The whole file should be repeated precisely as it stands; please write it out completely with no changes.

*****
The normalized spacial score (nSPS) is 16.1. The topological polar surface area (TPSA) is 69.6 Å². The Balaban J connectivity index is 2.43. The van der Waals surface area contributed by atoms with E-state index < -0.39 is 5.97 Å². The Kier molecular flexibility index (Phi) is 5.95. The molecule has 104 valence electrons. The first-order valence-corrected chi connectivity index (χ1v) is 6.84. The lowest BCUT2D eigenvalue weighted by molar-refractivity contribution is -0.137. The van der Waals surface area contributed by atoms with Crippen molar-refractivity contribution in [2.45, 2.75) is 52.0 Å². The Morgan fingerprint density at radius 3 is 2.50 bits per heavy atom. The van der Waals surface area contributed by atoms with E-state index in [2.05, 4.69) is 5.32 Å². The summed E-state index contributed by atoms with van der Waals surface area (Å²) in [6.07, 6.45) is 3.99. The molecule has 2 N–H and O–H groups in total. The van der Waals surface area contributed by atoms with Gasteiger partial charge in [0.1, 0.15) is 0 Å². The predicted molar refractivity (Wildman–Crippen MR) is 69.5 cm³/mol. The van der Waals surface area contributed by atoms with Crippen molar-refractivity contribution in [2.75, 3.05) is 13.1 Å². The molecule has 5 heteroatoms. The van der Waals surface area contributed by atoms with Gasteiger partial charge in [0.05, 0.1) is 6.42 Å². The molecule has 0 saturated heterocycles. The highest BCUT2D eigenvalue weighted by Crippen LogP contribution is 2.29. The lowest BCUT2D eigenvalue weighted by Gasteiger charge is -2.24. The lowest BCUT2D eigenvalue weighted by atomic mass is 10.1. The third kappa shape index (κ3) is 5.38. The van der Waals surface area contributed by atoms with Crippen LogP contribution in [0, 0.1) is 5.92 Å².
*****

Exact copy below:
The normalized spacial score (nSPS) is 16.1. The topological polar surface area (TPSA) is 69.6 Å². The Balaban J connectivity index is 2.43. The van der Waals surface area contributed by atoms with E-state index < -0.39 is 5.97 Å². The Kier molecular flexibility index (Phi) is 5.95. The molecule has 104 valence electrons. The first-order valence-corrected chi connectivity index (χ1v) is 6.84. The lowest BCUT2D eigenvalue weighted by molar-refractivity contribution is -0.137. The van der Waals surface area contributed by atoms with Crippen molar-refractivity contribution in [2.45, 2.75) is 52.0 Å². The Morgan fingerprint density at radius 3 is 2.50 bits per heavy atom. The van der Waals surface area contributed by atoms with E-state index in [2.05, 4.69) is 5.32 Å². The summed E-state index contributed by atoms with van der Waals surface area (Å²) in [6.07, 6.45) is 3.99. The molecule has 2 N–H and O–H groups in total. The van der Waals surface area contributed by atoms with Gasteiger partial charge in [0.1, 0.15) is 0 Å². The predicted molar refractivity (Wildman–Crippen MR) is 69.5 cm³/mol. The van der Waals surface area contributed by atoms with Crippen molar-refractivity contribution in [2.75, 3.05) is 13.1 Å². The molecule has 5 heteroatoms. The van der Waals surface area contributed by atoms with Gasteiger partial charge in [0.05, 0.1) is 6.42 Å². The molecule has 0 saturated heterocycles. The highest BCUT2D eigenvalue weighted by Crippen LogP contribution is 2.29. The lowest BCUT2D eigenvalue weighted by Gasteiger charge is -2.24. The lowest BCUT2D eigenvalue weighted by atomic mass is 10.1. The third kappa shape index (κ3) is 5.38. The van der Waals surface area contributed by atoms with Crippen LogP contribution in [0, 0.1) is 5.92 Å².